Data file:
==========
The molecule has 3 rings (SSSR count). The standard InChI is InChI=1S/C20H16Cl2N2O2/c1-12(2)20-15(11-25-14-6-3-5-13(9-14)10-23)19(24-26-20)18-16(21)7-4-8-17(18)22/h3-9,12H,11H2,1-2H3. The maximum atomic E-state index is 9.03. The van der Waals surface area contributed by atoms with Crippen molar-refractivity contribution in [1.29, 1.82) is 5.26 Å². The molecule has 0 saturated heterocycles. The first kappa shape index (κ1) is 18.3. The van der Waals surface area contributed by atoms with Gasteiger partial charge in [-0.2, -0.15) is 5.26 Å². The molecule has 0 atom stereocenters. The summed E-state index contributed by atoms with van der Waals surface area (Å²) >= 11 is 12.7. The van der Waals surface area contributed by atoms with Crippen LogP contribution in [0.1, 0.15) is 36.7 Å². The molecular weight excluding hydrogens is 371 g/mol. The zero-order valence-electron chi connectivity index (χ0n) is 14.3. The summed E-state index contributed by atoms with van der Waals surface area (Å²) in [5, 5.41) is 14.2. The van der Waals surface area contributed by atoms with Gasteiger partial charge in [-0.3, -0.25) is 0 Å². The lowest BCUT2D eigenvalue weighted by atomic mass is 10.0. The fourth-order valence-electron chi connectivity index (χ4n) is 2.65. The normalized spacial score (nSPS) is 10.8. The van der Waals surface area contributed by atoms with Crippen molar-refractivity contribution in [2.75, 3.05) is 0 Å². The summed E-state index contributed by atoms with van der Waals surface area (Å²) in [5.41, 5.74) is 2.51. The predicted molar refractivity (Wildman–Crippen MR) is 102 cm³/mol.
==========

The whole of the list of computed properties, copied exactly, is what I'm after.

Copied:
The molecule has 3 rings (SSSR count). The standard InChI is InChI=1S/C20H16Cl2N2O2/c1-12(2)20-15(11-25-14-6-3-5-13(9-14)10-23)19(24-26-20)18-16(21)7-4-8-17(18)22/h3-9,12H,11H2,1-2H3. The maximum atomic E-state index is 9.03. The van der Waals surface area contributed by atoms with Crippen molar-refractivity contribution in [1.29, 1.82) is 5.26 Å². The molecule has 0 saturated heterocycles. The first kappa shape index (κ1) is 18.3. The van der Waals surface area contributed by atoms with Gasteiger partial charge in [-0.2, -0.15) is 5.26 Å². The molecule has 0 atom stereocenters. The summed E-state index contributed by atoms with van der Waals surface area (Å²) >= 11 is 12.7. The van der Waals surface area contributed by atoms with Crippen LogP contribution in [0.1, 0.15) is 36.7 Å². The molecular weight excluding hydrogens is 371 g/mol. The zero-order valence-electron chi connectivity index (χ0n) is 14.3. The summed E-state index contributed by atoms with van der Waals surface area (Å²) in [5, 5.41) is 14.2. The van der Waals surface area contributed by atoms with Gasteiger partial charge in [-0.3, -0.25) is 0 Å². The lowest BCUT2D eigenvalue weighted by atomic mass is 10.0. The fourth-order valence-electron chi connectivity index (χ4n) is 2.65. The normalized spacial score (nSPS) is 10.8. The van der Waals surface area contributed by atoms with Crippen molar-refractivity contribution in [2.75, 3.05) is 0 Å². The summed E-state index contributed by atoms with van der Waals surface area (Å²) in [5.41, 5.74) is 2.51. The predicted molar refractivity (Wildman–Crippen MR) is 102 cm³/mol.